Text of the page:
Additional PCI bus bridges 222 and 224 provide interfaces for additional PCI buses 226 and 228, from which additional modems or network adapters may be supported. In this manner, data processing system 200 allows connections to multiple network computers. A memory-mapped graphics adapter 230 and hard disk 232 may also be connected to I/O bus 212 as depicted, either directly or indirectly.

Those of ordinary skill in the art will appreciate that the hardware depicted in FIG. 2 may vary. For example, other peripheral devices, such as optical disk drives and the like, also may be used in addition to or in place of the hardware depicted. The depicted example is not meant to imply architectural limitations with respect to the present invention.

The data processing system depicted in FIG. 2 may be, for example, an IBM RISC/System 6000 system, a product of International Business Machines Corporation in Armonk, N.Y., running the Advanced Interactive Executive (AIX) operating system.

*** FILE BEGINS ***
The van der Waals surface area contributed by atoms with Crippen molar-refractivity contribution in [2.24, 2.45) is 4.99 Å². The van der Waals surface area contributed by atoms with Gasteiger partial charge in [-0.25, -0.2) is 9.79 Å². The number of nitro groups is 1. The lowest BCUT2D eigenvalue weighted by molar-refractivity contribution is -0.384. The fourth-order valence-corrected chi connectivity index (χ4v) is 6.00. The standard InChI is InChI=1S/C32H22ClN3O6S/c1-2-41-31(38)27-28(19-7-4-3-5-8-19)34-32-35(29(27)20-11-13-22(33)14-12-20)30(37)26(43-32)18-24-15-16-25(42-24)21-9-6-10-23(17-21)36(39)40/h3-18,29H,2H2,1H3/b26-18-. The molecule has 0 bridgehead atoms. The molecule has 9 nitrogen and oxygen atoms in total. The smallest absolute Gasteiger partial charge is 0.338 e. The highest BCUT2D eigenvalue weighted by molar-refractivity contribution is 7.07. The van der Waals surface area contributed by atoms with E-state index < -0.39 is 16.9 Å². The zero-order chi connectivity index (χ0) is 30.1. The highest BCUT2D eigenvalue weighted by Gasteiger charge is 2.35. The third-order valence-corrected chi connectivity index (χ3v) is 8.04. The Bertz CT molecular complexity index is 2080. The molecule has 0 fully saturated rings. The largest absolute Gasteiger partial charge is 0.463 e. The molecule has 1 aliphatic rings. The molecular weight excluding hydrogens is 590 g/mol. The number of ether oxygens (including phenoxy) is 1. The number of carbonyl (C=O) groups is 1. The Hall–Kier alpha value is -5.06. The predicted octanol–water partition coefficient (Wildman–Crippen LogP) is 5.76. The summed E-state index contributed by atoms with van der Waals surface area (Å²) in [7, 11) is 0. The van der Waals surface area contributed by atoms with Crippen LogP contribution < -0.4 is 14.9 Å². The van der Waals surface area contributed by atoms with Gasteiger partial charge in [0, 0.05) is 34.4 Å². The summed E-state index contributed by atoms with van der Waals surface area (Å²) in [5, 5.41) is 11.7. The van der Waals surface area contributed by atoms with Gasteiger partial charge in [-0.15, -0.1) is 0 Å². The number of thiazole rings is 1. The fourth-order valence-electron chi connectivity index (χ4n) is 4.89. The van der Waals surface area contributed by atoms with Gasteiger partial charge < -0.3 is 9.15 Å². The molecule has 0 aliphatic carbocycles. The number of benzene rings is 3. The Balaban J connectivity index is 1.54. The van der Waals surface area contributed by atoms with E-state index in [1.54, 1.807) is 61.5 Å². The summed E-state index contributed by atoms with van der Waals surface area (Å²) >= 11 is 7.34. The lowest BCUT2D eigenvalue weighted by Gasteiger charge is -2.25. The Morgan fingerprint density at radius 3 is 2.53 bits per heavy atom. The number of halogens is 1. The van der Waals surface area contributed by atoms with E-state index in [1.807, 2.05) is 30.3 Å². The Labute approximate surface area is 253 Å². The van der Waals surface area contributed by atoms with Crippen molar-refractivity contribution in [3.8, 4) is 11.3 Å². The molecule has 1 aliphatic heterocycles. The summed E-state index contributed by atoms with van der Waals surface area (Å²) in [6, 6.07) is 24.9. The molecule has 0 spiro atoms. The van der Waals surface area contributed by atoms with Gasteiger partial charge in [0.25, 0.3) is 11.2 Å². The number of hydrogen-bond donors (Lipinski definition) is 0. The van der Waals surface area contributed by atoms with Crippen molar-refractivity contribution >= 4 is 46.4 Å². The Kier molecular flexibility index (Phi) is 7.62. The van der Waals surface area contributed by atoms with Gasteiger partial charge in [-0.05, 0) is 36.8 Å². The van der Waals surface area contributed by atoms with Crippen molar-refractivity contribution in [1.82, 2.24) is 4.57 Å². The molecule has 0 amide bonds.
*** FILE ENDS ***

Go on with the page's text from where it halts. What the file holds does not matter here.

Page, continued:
With reference now to FIG. 3, a block diagram illustrating a data processing system is depicted in which the present invention may be implemented. Data processing system 300 is an example of a client computer. Data processing system 300 employs a peripheral component interconnect (PCI) local bus architecture. Although the depicted example employs a PCI bus, other bus architectures such as Accelerated Graphics Port (AGP) and Industry Standard Architecture (ISA) may be used. Processor 302 and main memory 304 are connected to PCI local bus 306 through PCI bridge 308. PCI bridge 308 also may include an integrated memory controller and cache memory for processor 302. Additional connections to PCI local bus 306 may be made through direct component interconnection or through add-in boards. In the depicted example, local area network (LAN) adapter 310, SCSI host bus adapter 312, and expansion bus interface 314 are connected to PCI local bus 306 by direct component connection. In contrast, audio adapter 316, graphics adapter 318, and audio/video adapter 319 are connected to PCI local bus 306 by add-in boards inserted into expansion slots. Expansion bus interface 314 provides a connection for a keyboard and mouse adapter 320, modem 322, and additional memory 324. Small computer system interface (SCSI) host bus adapter 312 provides a connection for hard disk drive 326, tape drive 328, and CD-ROM drive 330. Typical PCI local bus implementations will support three or four PCI expansion slots or add-in connectors.